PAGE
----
A new Marshall plan to uproot terrorism

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For the last two days I’ve been thinking of a new Marshall plan, this time to help Central Asia out of the misery that fosters fanaticism. The original plan was a business plan to increase the ability of European countries to import from the US. And it was a political plan, meant to assure the stability of the region and make sure it would weight with the US in the balance of power against the USSR. Realpolitik doesn’t have to be unethical, while it’s necessary to confront our ideals to the gruesome reality. Realistic and fair solutions can work if they’re sustainable in the long term.
Here’s how started the speech Marshall gave at Harvard University back in 1947:
"I need not tell you, gentlemen, that the world situation is very serious. That must be apparent to all intelligent people. I think one difficulty is that the problem is one of such enormous complexity that the very mass of facts presented to the public by press and radio make it exceedingly difficult for the man in the street to reach a clear appraisement of the situation. Furthermore, the people of this country are distant from the troubled areas of the earth and it is hard for them to comprehend the plight and consequent reactions of the long-suffering peoples, and the effect of those reactions on their governments in connection with our efforts to promote peace in the world."
I dream of a winning proposition, strong but civilized, that we would make to Afghanistan and Pakistan. Sure, we’ll need the soldiers: the enemy is elusive, the terrain is mountainous and the ground is rotten with landmines. But let’s address the disease too, not just its symptoms. A comprehensive package would help these countries relaunch their basic economy, health and education systems, and agriculture (as a positive side-effect, we could lower their opium output).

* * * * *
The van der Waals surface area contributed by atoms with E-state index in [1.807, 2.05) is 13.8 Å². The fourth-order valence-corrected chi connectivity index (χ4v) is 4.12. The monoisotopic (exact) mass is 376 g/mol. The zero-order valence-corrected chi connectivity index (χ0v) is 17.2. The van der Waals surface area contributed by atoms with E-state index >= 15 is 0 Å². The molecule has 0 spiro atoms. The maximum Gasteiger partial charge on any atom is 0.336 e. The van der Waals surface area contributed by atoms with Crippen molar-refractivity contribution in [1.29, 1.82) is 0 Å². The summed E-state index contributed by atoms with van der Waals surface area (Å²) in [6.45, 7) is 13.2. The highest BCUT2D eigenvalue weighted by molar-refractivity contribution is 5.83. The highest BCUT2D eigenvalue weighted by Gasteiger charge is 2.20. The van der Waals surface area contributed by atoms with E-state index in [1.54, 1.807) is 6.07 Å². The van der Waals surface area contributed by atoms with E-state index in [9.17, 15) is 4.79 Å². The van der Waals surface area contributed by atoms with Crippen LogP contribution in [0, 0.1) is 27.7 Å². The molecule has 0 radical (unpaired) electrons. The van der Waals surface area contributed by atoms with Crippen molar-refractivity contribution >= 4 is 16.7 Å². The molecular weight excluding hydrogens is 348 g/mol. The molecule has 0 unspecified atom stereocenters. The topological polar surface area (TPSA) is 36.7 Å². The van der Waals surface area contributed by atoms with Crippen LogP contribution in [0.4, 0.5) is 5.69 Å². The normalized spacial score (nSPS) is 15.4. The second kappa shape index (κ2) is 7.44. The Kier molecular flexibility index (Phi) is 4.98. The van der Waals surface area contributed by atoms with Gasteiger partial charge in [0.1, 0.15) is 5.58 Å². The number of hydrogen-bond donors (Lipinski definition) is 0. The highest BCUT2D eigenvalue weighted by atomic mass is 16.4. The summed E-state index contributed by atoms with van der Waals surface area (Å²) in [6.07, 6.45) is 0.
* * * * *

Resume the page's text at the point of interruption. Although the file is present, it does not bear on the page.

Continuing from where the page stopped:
Terrorism grows out of poverty, fear and ignorance. We won’t suppress the former without alleviating the later. Terrorists don’t have anything to lose, so pain and death (for them, and inflicted upon others) is not a problem anymore. If we get more people to enjoy some of our prosperity, it will be more difficult for fanatics to recruit people willing to give up their life for their cause.
But if we come only to dictate and destroy, we’ll sow more seeds of violence that we’ll have to reap sooner or later. Bringing peace is an eternal task. It takes ambition, vision, and a willingness to commit for the long run.

Update: someone else already came up with that kind of thinking.
Update: Will Pakistan Jump to US Demands?, on double standards: "To the victims of the attack and their relatives one can offer our deep sympathy as one does to people who the US government has victimised. But to accept that somehow an American life is worth more than that of a Rwandan, a Yugoslav, a Vietnamese, a Korean, a Japanese, a Palestinian…that is unacceptable."
09/21/01 update: read Truth or Consequences for what is IMHO muddy analogy-based pseudo-thinking about consequentialism, not to speak of the author’s deep lack of understanding of geopolitics, starting with the way he mentions the situation in former Yugoslavia. Besides, nobody said we had to accept or apologize for terrorist acts. A Slate reader named Dilan Esper came with counter-arguments. There’s a related MeFi thread too.
09/24/01 update: Blaming the victim.
09/24/02 update: at the end of this speech, Al Gore opposes the Marshall plan to what’s (not) been done in Afghanistan so far.
Another comment on what I wrote a year ago. It seems Al Quaida recruited among middle and higher classes. But poor nations that are not even able to police themselves give them the leeway to organize their dirty business, as well as fund it through drug dealing. Seems Afghanistan is still a big heroin exporter.
05/21/03 update: Faux Pax Americana.
11/09/03 update: [Foreign Affairs] What Harry Truman Can Teach George Bush.

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